Eurosystem gross lending to banks in euros rose by €8.8 billion last week to another new record, consistent with Greek banks continuing to suffer an outflow of private-sector funding (although other explanations are possible).
The gross figure comprises “lending related to monetary policy operations” and “other claims”, under which the Greek and Irish “emergency liquidity assistance” (ELA) operations are recorded. The latter component surged by €34.1 billion last week as Greek banks were moved temporarily off regular support (i.e. “related to monetary policy operations”) onto ELA. The fall in regular lending, however, was smaller, at €25.3 billion, suggesting that either Greek banks accessed additional ELA to cover deposit outflows or institutions in other countries – probably in the periphery – increased their regular borrowing.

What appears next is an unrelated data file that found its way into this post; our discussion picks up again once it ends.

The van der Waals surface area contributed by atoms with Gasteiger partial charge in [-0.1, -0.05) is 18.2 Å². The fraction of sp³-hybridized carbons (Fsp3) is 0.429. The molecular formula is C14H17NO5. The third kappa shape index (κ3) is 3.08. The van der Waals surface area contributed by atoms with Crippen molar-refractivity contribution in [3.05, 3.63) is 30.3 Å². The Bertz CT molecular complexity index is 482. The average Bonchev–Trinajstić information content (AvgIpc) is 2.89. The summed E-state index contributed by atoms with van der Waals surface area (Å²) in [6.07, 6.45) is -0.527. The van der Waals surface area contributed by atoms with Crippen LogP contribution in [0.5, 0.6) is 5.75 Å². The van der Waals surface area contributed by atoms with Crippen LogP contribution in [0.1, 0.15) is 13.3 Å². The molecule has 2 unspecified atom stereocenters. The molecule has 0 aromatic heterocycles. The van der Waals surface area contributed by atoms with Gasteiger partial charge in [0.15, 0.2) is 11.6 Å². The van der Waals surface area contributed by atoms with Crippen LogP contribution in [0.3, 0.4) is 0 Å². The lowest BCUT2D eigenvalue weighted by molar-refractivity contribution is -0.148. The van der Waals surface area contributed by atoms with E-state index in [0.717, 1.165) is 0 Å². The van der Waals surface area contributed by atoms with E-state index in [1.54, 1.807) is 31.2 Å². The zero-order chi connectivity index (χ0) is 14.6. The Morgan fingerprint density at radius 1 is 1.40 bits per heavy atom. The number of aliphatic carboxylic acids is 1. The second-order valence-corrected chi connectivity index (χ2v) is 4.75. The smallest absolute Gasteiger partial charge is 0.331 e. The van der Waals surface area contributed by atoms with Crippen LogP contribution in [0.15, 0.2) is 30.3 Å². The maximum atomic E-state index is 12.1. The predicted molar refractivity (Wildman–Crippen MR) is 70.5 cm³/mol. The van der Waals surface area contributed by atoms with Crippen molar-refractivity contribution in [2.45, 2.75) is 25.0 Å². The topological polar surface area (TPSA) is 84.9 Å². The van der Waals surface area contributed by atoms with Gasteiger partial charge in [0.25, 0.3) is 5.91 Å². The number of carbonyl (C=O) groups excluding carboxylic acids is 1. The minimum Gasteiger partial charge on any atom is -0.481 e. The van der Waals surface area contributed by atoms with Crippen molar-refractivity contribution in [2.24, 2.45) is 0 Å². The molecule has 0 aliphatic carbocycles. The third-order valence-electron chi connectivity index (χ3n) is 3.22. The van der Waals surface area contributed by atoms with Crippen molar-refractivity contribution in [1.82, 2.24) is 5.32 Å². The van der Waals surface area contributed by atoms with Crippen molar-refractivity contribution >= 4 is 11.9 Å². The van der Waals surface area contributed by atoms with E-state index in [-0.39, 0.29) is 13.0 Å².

The suspicion, therefore, is that system lending to the periphery is continuing to mount, with a corresponding rise in the Bundesbank’s TARGET2 exposure. Will Germany be prepared to keep the liquidity tap open right up until the 17 June Greek election, thereby risking indirectly financing the safe passage of remaining Greek deposits ahead of the possible emergence of an anti-austerity government holding strong cards against its hapless creditors?